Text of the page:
"Iskandar Kills the Monster of Habash," From a Book of Kings (Shahnama)
Abu'l Qasim Firdausi (935–1020)
Folio from an illustrated manuscript
Attributed to Northwestern Iran or Baghdad
Ink, opaque watercolor, silver, and gold on paper
Painting: H. 2 1/8 in. (5.4 cm)
W. 4 7/8 in. (12.4 cm)
Page: H. 7 1/4 in. (18.4 cm)
W. 6 1/8 in. (15.6 cm)
Mat: H. 19 1/4 in. (48.9 cm)
W. 14 1/4 in. (36.2 cm)
Rogers Fund, 1969
Not on view
The Shahnama, the national epic of Persia, recounts the great deeds of Iranian kings from the creation of the world to the Arab conquest of the region in 642. In this image, which is contemporary with a number of the European unicorn images seen here, Iskandar (Alexander the Great) bravely battles a one-horned animal in the land of Habash (Ethiopia). In Persian legend, as in European, one-horned beasts were understood to be found in faraway lands. With its long horn, horselike body, and bearded chin, the Habash monster resembles a unicorn as imagined by Europeans. With hunters attacking from two sides, this scene brings to mind The Cloisters tapestry in which the unicorn defends itself.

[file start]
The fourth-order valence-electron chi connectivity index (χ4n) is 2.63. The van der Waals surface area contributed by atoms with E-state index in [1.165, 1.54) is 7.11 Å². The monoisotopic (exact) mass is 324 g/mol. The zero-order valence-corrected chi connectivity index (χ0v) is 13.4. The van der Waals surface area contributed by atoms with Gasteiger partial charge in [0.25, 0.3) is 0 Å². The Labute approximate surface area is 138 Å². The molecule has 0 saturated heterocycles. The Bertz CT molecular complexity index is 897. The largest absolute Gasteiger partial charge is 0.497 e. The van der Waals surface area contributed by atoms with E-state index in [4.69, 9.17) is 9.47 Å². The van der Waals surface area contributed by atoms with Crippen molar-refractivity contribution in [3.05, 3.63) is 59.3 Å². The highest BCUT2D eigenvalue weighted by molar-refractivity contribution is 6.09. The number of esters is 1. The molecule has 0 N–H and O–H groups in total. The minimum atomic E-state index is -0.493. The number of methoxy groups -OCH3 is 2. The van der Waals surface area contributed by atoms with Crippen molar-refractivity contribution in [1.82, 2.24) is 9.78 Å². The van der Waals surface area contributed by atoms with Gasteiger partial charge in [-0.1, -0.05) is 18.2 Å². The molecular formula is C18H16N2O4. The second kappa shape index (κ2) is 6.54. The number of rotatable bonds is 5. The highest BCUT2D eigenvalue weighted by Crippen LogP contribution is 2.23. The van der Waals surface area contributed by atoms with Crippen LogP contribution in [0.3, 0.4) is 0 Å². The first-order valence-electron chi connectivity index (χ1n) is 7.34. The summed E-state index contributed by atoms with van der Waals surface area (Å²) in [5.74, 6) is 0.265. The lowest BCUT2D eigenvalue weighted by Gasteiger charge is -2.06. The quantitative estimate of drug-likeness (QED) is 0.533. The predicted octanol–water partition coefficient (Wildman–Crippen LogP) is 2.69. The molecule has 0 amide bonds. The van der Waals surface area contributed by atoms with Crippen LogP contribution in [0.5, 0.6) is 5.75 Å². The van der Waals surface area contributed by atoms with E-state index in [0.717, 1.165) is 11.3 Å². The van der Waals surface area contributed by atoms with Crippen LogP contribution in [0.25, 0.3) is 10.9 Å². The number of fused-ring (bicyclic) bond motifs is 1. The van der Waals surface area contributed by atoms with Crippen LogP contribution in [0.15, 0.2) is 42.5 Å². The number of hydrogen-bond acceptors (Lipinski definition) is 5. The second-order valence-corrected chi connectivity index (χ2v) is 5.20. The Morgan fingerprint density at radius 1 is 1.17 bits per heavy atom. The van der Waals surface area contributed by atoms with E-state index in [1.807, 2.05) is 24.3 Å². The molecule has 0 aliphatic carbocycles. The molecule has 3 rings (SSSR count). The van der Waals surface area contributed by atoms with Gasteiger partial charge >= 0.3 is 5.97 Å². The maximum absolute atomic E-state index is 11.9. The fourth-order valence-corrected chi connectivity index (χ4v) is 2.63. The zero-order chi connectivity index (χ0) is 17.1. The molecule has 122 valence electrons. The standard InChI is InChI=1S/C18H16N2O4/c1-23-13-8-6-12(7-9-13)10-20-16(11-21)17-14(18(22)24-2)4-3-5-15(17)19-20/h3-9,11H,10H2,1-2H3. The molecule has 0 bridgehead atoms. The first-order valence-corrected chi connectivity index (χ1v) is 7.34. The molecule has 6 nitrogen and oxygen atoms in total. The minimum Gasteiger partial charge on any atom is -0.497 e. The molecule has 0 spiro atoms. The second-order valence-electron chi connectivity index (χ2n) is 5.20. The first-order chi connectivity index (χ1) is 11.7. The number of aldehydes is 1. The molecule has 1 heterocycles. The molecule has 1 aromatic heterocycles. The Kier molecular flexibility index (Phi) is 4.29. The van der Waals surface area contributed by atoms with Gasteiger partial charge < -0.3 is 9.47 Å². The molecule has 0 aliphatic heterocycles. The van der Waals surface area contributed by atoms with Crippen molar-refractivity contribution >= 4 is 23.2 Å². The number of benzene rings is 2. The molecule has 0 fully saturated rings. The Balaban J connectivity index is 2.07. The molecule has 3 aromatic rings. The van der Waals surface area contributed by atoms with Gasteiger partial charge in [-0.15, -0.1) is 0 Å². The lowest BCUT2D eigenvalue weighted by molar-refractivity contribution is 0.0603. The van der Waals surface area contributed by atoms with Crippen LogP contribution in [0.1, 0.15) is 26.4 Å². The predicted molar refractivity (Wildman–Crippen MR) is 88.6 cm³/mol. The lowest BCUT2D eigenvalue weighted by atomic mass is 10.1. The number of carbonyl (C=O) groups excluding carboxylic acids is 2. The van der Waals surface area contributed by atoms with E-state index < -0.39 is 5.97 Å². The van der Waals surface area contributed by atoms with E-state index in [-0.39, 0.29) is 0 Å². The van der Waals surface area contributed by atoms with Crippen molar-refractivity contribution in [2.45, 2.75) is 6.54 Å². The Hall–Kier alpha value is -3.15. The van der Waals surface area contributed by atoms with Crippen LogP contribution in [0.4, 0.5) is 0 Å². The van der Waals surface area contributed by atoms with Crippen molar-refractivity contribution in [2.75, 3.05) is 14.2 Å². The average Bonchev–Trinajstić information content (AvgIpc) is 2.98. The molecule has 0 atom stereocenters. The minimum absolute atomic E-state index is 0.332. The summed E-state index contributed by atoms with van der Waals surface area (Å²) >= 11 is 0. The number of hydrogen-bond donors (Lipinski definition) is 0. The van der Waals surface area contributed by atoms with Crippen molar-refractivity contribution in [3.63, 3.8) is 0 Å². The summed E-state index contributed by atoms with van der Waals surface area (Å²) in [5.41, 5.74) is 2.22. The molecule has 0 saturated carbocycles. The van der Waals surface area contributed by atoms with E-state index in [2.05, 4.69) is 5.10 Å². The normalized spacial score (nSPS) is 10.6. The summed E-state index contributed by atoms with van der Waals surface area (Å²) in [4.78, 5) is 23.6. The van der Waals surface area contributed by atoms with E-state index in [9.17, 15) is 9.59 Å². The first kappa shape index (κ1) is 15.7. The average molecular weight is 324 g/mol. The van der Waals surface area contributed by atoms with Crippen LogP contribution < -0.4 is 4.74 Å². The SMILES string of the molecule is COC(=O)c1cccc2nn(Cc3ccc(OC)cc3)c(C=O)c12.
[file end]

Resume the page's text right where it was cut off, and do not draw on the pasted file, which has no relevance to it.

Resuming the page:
Textile Museum, Washington (until 1969; sold to MMA)
Mexico City. Colegio de San Ildefonso. "Arte islamico del Museo Metropolitano de Arte de Nueva York," September 30, 1994–January 8, 1995, no. 13.
Swietochowski, Marie, and Marilyn Jenkins-Madina. Notable Acquisitions 1965–1975 (1975). p. 133, ill. (b/w).
Simpson, Marianna. "The Illustration of an Epic: The Earliest Shahnama Manuscripts." PhD diss., Garland Publishing, Inc., 1979. p. 373.
The Metropolitan Museum of Art, Daniel S. Walker, Arturo Ponce Guadián, Sussan Babaie, Stefano Carboni, Aimee Froom, Marie Lukens Swietochowski, Tomoko Masuya, Annie Christine Daskalakis-Matthews, Abdallah Kahil, and Rochelle Kessler. "Colegio de San Ildefonso, Septiembre de 1994-Enero de 1995." In Arte Islámico del Museo Metropolitano de Arte de Nueva York. Mexico City: Consejo Nacional para la Cultura y las Artes, 1994. no. 13, pp. 70-71, ill. p. 71 (b/w).
Artist: Abu'l Qasim Firdausi (935–1020)Date: mid-15th centuryMedium: Main support: Ink, opaque watercolor, silver, and gold on paper
Margins: Ink and gold on dyed paperAccession: 20.120.241On view in:Not on view